BA, Austin College; Ph.D., Northwestern University
Evelyn Brister’s research is in philosophy of science and environmental philosophy, with a focus on the role of values in land management and ecological applications.
She regularly teaches lower-level courses in critical thinking and upper-level courses in philosophy of science, philosophy of social science, environmental philosophy, epistemology, and contemporary philosophy.
Presently she is engaged in several research projects. One examines the value assumptions involved in ecological restoration and in land management more generally, especially with regard to the use of biotechnology for conservation. Another investigates the epistemological obstacles to interdisciplinary research, developing explanations for failures and successes of interdisciplinary integration. She also works with the Public Philosophy Network to support philosophers who are pursuing engaged scholarship and interdisciplinary collaboration.
In 2020, she published a collection of essays about engaged research in philosophy, A Guide to Field Philosophy: Case Studies and Practical Strategies (Routledge; co-edited with Robert Frodeman).
Her other recent writing includes:
- “Global Warming and the Problem of Failed Intentions,” Philosophy and Public Issues 3 (2013): 247-271.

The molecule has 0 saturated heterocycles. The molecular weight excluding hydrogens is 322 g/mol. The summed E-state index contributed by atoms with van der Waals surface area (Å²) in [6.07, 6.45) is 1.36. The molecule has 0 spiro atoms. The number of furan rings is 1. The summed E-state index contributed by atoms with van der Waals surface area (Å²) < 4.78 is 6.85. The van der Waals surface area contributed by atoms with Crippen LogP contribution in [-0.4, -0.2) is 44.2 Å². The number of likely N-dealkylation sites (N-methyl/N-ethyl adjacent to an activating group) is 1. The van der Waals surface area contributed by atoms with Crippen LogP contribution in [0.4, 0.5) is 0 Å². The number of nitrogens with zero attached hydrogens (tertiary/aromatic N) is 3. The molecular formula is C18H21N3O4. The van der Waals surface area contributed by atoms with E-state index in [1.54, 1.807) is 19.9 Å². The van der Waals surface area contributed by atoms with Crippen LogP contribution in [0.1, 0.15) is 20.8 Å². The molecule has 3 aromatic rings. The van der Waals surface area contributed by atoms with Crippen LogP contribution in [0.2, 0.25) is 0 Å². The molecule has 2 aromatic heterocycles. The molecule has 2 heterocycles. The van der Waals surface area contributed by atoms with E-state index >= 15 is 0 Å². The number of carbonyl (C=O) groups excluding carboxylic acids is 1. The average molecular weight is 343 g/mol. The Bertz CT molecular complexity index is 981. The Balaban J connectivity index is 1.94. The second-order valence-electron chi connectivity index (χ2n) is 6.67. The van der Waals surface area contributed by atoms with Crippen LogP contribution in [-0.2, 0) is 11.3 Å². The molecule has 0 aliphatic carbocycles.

- “Disciplinary Capture and Epistemological Obstacles to Interdisciplinary Research: Lessons from Central African Conservation Dispute,” Studies in History and Philosophy of Biological and Biomedical Sciences 56 (2016): 82-91.
- “Feminism and Contextualism,” In Jonathan Ichikawa, ed. The Routledge Handbook of Epistemic Contextualism, 2017.
- “Not the Same Old Chestnut: Rewilding Forests with Biotechnology,” with Andrew E. Newhouse, Environmental Ethics 42 (2020): 149-167.
- “Conservation Science and the Ethos of Restraint,” with J. Britt Holbrook and Megan J. Palmer, Conservation Science and Practice 3 (2021): e381.
In the News
December 8, 2021
Hi-Phi Nation: Life, Edited
Slate Podcasts’ Hi-Phi Nation interviews Evelyn Brister, professor of philosophy, about the ethics of bioengineering for conservation. Her portion begins around 14:45.